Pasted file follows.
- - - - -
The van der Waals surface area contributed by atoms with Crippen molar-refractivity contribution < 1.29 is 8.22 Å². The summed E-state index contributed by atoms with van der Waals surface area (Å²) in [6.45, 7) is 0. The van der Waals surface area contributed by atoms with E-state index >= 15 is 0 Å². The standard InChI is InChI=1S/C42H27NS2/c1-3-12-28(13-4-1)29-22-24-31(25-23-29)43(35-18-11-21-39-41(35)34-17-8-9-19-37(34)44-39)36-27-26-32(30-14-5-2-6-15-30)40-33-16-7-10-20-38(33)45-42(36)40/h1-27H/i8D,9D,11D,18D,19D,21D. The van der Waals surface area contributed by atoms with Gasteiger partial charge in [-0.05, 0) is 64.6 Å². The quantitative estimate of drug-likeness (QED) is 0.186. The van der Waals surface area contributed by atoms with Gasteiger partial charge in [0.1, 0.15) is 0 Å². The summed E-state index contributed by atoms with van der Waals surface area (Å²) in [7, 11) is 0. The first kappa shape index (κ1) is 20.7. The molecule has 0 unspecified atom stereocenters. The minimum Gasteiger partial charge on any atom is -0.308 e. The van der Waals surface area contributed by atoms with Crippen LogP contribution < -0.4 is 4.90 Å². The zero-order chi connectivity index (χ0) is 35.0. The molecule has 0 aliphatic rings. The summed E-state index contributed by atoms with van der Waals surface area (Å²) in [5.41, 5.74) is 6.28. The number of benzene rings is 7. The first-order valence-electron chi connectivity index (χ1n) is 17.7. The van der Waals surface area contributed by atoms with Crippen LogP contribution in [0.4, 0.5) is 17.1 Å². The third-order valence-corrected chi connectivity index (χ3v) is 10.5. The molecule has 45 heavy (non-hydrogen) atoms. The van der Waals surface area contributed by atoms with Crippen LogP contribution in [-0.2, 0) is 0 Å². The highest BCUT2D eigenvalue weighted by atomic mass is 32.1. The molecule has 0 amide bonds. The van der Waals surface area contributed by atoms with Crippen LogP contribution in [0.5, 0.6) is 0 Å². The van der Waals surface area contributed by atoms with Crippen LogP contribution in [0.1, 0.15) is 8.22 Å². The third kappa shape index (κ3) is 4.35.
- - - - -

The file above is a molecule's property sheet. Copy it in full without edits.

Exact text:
The van der Waals surface area contributed by atoms with Crippen molar-refractivity contribution < 1.29 is 8.22 Å². The summed E-state index contributed by atoms with van der Waals surface area (Å²) in [6.45, 7) is 0. The van der Waals surface area contributed by atoms with E-state index >= 15 is 0 Å². The standard InChI is InChI=1S/C42H27NS2/c1-3-12-28(13-4-1)29-22-24-31(25-23-29)43(35-18-11-21-39-41(35)34-17-8-9-19-37(34)44-39)36-27-26-32(30-14-5-2-6-15-30)40-33-16-7-10-20-38(33)45-42(36)40/h1-27H/i8D,9D,11D,18D,19D,21D. The van der Waals surface area contributed by atoms with Gasteiger partial charge in [-0.05, 0) is 64.6 Å². The quantitative estimate of drug-likeness (QED) is 0.186. The van der Waals surface area contributed by atoms with Gasteiger partial charge in [0.1, 0.15) is 0 Å². The summed E-state index contributed by atoms with van der Waals surface area (Å²) in [7, 11) is 0. The first kappa shape index (κ1) is 20.7. The molecule has 0 unspecified atom stereocenters. The minimum Gasteiger partial charge on any atom is -0.308 e. The van der Waals surface area contributed by atoms with Crippen LogP contribution < -0.4 is 4.90 Å². The zero-order chi connectivity index (χ0) is 35.0. The molecule has 0 aliphatic rings. The summed E-state index contributed by atoms with van der Waals surface area (Å²) in [5.41, 5.74) is 6.28. The number of benzene rings is 7. The first-order valence-electron chi connectivity index (χ1n) is 17.7. The van der Waals surface area contributed by atoms with Crippen LogP contribution in [0.4, 0.5) is 17.1 Å². The third-order valence-corrected chi connectivity index (χ3v) is 10.5. The molecule has 45 heavy (non-hydrogen) atoms. The van der Waals surface area contributed by atoms with Crippen LogP contribution in [-0.2, 0) is 0 Å². The highest BCUT2D eigenvalue weighted by atomic mass is 32.1. The molecule has 0 amide bonds. The van der Waals surface area contributed by atoms with Crippen LogP contribution in [0.5, 0.6) is 0 Å². The van der Waals surface area contributed by atoms with Crippen LogP contribution in [0.1, 0.15) is 8.22 Å². The third kappa shape index (κ3) is 4.35.